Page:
The overall target of climate policy and the timing of emission reductions are key policy issues. The high degree of uncertainty in key aspects, such as climate damage, mitigation costs and socio-economic assumptions, makes it challenging to derive robust conclusions. A new study by PBL researchers, published in scientific journal Nature Communications, shows nevertheless that limiting global warming to well below 2°C is nearly always the optimal target - even from a strictly economic viewpoint.
The objective of the Paris Agreement is to keep global mean temperature to well below 2°C and preferably even at 1.5°C above pre-industrial temperatures. This, however, does not mean that it is not worthwhile to look at climate policy’s ambition level. Current nationally determined contributions (NDCs) are not in line with the overall objective, and implementing the enormous transformation to achieve the climate targets needs wide-spread societal support. From a purely economic perspective, the cost-optimal goal depends on the costs and benefits of climate policy. This is, in turn, determined by the interplay between certain key factors, including socio-economic developments, climate system uncertainty, damage estimates, mitigation costs and discount rates. Each of these factors are uncertain.
This new article’s contribution consists of the fact that the authors relate the uncertainty of each of these key factors to the full range of information currently available in the literature, and subsequently look at the possible implications. The article investigates the influence of each factor on the cost-optimal timing of mitigation efforts that are required to comply with the Paris Agreement. Moreover, the framework developed in the article is used to calculate which temperature target would be economically optimal: 2°C, the more stringent 1.5°C or perhaps yet another target.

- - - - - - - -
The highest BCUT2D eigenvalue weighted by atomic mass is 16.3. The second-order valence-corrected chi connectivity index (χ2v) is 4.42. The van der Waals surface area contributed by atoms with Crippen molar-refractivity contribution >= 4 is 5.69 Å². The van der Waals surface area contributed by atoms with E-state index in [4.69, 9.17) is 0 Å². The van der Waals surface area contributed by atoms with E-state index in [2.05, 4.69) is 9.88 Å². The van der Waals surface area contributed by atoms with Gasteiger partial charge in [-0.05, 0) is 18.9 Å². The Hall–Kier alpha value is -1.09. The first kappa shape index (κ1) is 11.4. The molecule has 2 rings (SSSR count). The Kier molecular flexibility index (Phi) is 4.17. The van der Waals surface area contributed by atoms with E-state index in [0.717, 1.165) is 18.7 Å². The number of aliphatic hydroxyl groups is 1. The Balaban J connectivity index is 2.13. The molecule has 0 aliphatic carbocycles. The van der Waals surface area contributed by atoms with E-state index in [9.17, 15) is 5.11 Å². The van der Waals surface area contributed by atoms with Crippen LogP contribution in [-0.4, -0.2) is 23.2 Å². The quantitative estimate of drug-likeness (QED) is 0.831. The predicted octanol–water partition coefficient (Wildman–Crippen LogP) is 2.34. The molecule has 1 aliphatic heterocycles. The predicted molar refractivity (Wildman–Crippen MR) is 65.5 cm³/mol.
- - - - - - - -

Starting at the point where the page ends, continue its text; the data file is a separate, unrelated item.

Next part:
Stronger initial mitigation action required when also taking climate damage into account
Current carbon price trajectories for achieving the 2°C target, as used by the IPCC, are calculated by taking only mitigation costs into account — the costs involved in CO2 emission reductions. Such trajectories, therefore, do not consider any damage to the climate over the remainder of this century. The authors show that taking this damage from climate change into account means that stronger initial action is required; for a cost-optimal pathway to achieve the 2°C temperature target, the initial carbon price would need to be twice as high as that of the pathway in which this damage is not taken into account.
This optimal initial carbon price mainly depends on the level of uncertainty on mitigation costs, time discounting and damage costs.
The benefits of the Paris target are significantly higher than the economic costs
The study also compares the benefits of mitigation measures (reduction in climate impacts) against the costs of reducing global CO2 emissions. When determining the economically optimal climate target, the combination of mitigation costs and residual damage costs need to be kept as small as possible. The benefits of limiting global temperature increase to 2°C are significantly larger (reduced residual damage costs) than the related costs, for nearly all uncertain parameter combinations. Higher temperature targets and, therefore, less stringent mitigation measures, would result in significantly higher total costs (combination of mitigation costs and residual damage), and are therefore economically unattractive.
With a discount rate in the lower ranges of the current literature, the more stringent target of 1.5°C is preferred over that of 2°C, from an economic point of view, except when the climate damage is assumed to be very low.
In general, for all parameter combinations except the very low damage estimations, the cost-benefit optimal temperature target is in line with that of the Paris Agreement, which is keeping global mean temperature increase to well below 2°C.